Democratic socialism: Has the far-right met its match?

Democratic socialism: Has the far-right met its match?

Democratic socialism: Has the far-right met its match?
Everyone is well aware of the unusual election we had this past year. The political aftermath has thickened lines between parties, and each side is gradually showing their teeth. While the outcome was historic, another factor has proven its impact ever since: Bernie Sanders’ democratic socialist platform against Hillary Clinton’s traditional democratic approach.
Sanders’ entrance into the race highlighted many ideals Americans hadn’t heard from a candidate, and he connected deeply. Specifically young Americans were his biggest group of supporters, garnering over 2 million votes from constituents under the age of 30 in last year’s caucuses, according to The Washington Post. Clinton and President Donald Trump combined only gained a little under 1.6 million. The effect of Sanders and the rise of democratic socialism on America’s millennials is not something to ignore.
After Sanders’ campaign, membership of the Democratic Socialists of America tripled to 19,000 members and is still growing. Local chapters are popping up in every state with many more awaiting verification. Because of the age group that is largely a part of this movement, many college campuses are having their own discussions and groups on the topic.
Even on this campus, a democratic socialist meeting is scheduled for April 9 at Aura Coffee. For recent rallies at Denton Square, talk of socialism is intertwined with feminism, LGBTQ+ rights, immigration issues and et cetera. This is because of the belief that you can’t talk about any of those issues without acknowledging how the current capitalistic government has impacted the marginalization of each group.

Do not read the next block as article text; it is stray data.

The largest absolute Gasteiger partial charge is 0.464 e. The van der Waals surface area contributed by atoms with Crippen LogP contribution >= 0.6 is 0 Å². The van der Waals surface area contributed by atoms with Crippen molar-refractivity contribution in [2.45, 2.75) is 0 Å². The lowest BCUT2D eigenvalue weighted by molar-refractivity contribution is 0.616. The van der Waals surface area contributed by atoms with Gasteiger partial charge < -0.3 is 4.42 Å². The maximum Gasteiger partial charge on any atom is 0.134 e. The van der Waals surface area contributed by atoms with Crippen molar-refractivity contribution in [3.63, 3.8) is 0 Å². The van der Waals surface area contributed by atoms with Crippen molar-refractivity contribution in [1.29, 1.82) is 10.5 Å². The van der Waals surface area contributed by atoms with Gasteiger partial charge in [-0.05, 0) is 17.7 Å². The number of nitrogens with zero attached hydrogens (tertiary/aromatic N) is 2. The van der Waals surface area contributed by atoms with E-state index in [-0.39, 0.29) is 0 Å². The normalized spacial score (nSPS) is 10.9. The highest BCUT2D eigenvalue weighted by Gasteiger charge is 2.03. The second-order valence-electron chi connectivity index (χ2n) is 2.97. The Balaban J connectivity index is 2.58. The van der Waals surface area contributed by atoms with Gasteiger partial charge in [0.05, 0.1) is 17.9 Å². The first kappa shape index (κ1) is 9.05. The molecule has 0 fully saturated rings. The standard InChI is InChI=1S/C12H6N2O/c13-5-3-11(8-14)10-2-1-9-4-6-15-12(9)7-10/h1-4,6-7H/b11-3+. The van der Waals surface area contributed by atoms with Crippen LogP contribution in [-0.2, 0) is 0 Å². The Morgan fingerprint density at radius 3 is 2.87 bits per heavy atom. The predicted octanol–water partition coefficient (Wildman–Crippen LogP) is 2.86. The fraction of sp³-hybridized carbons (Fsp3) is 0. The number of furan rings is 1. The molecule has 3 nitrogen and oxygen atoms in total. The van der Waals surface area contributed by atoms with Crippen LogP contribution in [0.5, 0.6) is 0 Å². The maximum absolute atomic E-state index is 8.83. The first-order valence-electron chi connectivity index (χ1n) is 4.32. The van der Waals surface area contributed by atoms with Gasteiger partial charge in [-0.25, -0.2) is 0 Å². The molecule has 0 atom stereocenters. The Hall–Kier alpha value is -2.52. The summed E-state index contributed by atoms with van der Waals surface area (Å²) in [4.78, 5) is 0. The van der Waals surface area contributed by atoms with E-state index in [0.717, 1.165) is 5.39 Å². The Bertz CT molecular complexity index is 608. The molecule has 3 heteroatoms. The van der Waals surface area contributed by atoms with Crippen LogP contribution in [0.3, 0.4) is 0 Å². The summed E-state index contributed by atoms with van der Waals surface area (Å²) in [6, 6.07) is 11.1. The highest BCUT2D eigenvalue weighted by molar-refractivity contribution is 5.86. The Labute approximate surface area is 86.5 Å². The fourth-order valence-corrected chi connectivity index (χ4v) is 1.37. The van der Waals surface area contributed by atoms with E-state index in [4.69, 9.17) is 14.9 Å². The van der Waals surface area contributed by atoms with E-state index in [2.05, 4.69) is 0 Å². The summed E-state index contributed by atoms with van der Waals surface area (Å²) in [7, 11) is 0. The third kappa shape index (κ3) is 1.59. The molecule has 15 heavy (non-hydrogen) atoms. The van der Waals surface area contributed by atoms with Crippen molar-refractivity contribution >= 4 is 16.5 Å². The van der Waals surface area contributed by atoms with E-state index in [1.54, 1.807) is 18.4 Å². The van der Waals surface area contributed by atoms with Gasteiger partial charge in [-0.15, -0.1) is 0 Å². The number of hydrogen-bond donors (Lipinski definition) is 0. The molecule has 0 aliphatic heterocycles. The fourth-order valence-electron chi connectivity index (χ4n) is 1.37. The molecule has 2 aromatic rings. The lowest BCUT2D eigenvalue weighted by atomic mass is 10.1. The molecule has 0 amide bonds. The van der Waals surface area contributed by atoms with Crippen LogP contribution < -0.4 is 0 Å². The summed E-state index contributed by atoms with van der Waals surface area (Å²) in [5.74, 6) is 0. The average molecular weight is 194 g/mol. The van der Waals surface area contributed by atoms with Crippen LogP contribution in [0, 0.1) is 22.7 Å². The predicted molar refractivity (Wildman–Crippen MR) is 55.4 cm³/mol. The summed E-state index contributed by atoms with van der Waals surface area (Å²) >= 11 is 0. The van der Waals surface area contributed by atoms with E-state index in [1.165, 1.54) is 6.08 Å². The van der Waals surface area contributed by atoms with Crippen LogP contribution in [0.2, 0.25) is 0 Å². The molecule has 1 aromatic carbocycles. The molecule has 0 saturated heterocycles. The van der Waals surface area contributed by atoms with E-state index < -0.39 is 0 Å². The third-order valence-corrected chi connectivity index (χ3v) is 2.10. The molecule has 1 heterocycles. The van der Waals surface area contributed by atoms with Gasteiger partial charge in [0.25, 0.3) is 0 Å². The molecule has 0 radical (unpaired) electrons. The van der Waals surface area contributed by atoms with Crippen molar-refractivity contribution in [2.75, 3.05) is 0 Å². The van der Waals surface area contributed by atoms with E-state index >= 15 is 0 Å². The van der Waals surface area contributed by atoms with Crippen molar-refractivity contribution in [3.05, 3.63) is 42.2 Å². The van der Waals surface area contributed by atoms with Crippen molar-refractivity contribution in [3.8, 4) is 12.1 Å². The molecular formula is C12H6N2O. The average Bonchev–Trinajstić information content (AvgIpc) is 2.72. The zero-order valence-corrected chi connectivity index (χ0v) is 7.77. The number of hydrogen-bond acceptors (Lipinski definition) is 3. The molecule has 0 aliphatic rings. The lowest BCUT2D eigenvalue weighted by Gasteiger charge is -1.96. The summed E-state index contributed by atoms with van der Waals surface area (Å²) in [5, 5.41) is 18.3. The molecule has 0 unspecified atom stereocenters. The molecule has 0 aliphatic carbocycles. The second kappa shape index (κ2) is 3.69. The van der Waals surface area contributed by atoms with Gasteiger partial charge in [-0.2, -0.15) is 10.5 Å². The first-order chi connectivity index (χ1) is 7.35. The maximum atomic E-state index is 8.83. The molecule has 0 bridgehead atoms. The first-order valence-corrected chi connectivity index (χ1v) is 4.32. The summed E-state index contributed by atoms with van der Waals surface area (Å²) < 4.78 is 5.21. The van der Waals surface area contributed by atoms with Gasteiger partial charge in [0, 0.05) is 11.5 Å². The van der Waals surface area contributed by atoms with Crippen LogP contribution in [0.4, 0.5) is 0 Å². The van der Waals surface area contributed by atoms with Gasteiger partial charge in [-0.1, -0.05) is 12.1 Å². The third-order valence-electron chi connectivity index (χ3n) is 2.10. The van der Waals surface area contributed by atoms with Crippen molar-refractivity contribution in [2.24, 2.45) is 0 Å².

Why is socialism so popular among young Americans? If you think about it, it is no surprise. Most of us grew up during the Bush administration and President Obama’s humble beginnings right after. Whether you liked Obama or not, the resurgence of socialism from Sanders outlined some dilemmas in those years that no one else touched on.
Throughout my life, and I’ll even go as far to say our lives, socialism is cast into a negative light and is often associated with the Russian Revolution and communism. So to see socialism reclaim its own name and emphasize its true ideals – which have been ignored for some time – is refreshing.
Socialism isn’t bad, it just got the wrong attention during a bad time. As for the current politic climate, it seems we may be due for another socialist rise. Historically, socialism sparked during eras of despair and injustice. Many view the ideals of democratic socialism as just that, “ideal,” as if they are only obtainable in an idyllic world.
On the DSA homepage, the organization states it is not trying to be a third party, mainly because our two-party system makes it almost impossible for third parties to be successful. They just want to be a strong presence in the Democratic Party, so that their beliefs may actually be accounted for, other than ignored for neoliberalism interests.
According to PBSonly five U.S. states have Democratic-controlled legislatures and governors, and only “25 states have complete Republican control.” With far-right movements picking up speed through Trump’s administration, it appears that the perfect match is not mainstream liberalism, but democratic socialism.
Sanders may have lost to Clinton, but this was only further proof that his supporters needed to fight outside the norm. Fox News poll from March, of all outlets, found that Sanders is the most popular U.S. politician right now. And his favor isn’t slowing down anytime soon.
Young Democrats are politically conscious right now, and evaluate the inequalities of race, gender, capitalism, sexual orientation and more. The divide between millennials and older Democrats is evident. Past Democrats toe the line, compromising where compromise shouldn’t be. But democratic socialism is the new way to confront these issues in a stronger, more explicit way where Democrats are not afraid to ask for it.
Featured Illustration: Antonio Mercado



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